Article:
UK General Election 2017: what happens now?

At around 10.00 today my twitter timeline became alive as announcements were made that Theresa May was due to make an announcement at 11.15. There was much speculation. Rumours that she would announce war on North Korea, direct rule in Northern Ireland, pulling out of Eurovision and the resignation of Arsene Wenger amongst others. Laughably, some suggested that May would announce a snap election despite all her previous pronouncements.


There then followed cries of: “What about the fixed term parliament act”? Shortly followed by Labour, SNP and Lib Dems all “welcoming” the election call. So that’s the FTPA sorted then.

But what happens next?

Some say that Theresa May is calling an early election so that she can deliver a softer brexit without having to concern herself with her own hard-liners. I find this difficult to believe. It depends I suppose what you mean by a hard brexit but she has committed herself to leaving the Single Market and therefore any chance of Freedom of Movement. It is possible of course that she does a u-turn on this as she has done over an early election but I doubt it. I believe that she believes that a stronger mandate domestically will also strengthen her hand in negotiations, something that experts on Europe are dismissing. Whatever, we need to force her to commit to confirming or denying that our negotiations take us out of the single market and the customs union.

There are many calls for a progressive, anti-brexit alliance. Unfortunately Labour have ruled themselves out of such an alliance by 1) stating that they would make brexit work for the British people (whatever that means) and 2) their utter contempt for other parties. The current leader and his entourage can barely work with other members of the Labour party so it is hardly surprising that they won’t work with others. What I want from Labour is to not only to state what they want but how they are going to go about and get it. Jeremy Corbyn has said that he has spoken with socialist parties across Europe. What are the results of these talks? Are there any strategies in place? Many of their other policies, far from being hard left, are radical and can be seen in other progressive parties. If Labour could declare to be anti-brexit and work with others, I believe we could defeat the Tories. I also don’t think it can happen.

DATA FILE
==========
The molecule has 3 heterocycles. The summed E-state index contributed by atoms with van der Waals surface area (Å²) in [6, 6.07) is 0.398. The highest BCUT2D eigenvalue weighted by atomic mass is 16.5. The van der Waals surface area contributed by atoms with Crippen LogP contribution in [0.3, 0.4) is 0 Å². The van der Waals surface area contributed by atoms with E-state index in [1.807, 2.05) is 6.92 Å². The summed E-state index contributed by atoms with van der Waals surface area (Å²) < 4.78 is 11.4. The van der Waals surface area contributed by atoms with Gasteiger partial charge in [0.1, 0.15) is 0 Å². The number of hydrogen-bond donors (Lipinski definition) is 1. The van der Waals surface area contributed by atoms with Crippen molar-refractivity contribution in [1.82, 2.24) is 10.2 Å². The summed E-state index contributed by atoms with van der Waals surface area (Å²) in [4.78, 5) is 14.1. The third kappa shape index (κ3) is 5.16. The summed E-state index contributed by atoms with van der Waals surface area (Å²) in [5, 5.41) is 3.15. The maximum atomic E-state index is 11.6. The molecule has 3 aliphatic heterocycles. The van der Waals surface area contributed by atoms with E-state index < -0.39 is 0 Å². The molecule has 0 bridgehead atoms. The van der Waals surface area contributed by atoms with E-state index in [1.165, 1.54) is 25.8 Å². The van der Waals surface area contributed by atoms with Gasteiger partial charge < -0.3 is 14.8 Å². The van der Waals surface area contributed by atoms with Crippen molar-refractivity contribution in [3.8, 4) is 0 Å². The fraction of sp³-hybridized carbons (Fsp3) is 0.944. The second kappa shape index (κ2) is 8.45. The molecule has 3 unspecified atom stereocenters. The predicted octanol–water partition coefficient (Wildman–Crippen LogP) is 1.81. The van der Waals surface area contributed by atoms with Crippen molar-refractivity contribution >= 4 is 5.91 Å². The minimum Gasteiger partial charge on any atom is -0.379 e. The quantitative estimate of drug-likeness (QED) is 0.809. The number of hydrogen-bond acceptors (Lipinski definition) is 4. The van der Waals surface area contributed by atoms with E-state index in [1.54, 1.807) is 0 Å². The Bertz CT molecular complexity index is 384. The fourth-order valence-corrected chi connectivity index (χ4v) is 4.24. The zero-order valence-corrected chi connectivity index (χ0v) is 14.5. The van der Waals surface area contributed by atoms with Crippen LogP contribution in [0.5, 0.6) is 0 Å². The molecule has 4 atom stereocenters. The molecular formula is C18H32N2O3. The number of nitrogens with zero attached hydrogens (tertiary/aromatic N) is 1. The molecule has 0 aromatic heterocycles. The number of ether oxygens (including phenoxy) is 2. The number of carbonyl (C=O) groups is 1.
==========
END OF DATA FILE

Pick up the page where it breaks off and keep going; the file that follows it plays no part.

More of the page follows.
The Lib-Dems were very quick out of the blocks. If you want to remain, vote Lib Dem. I would firstly point out that we are still operating in a first passed the post electoral system. It is the number of seats that count. I also saw a tweet suggesting that to say that you can’t vote Lib- Dem because of the coalition is a “dumb argument” is really not helpful. Many are disgusted at the betrayal of the Lib-Dems (I had expected a Lab/Lib Dem coalition) over tuition fees and benefit cuts and these take time to heal. Many will need persuading and the way for the Lib Dems to do this is to be totally clear what they stand for. If they gained an overall majority (bear with me on this..) would they stick to a second referendum call or will they be bold and stand on reversing article 50? I think the latter should be their starting point. But they also need to state what they would do if in a position of being in a coalition again. I would expect them to state that they will not work with anyone for less than an EEA agreement. And I expect them to stand aside if a Green candidate had a better chance of success.

Because this is going to be a tactical election. If we want to stop Brexit, or even want to remain in the EEA (which many brexiteers wanted) we are going to have to defeat the Tories. If we are to have any hope of doing this we must be tactical and demand clarity from the parties. We need to state clearly what we expect from the EU and the positives it has achieved. We need to not pander to racism and xenophobia but to present and agree on policies that address the insecurity and anxiety of many people.

I know I am tired and many others will be too. Many of us have spent the last 11 months saying “we warned you about that…” But now is our chance, however slim, to do something about this. We need a high turn out, high voter registration-particularly amongst the young- clarity and clever tactics.


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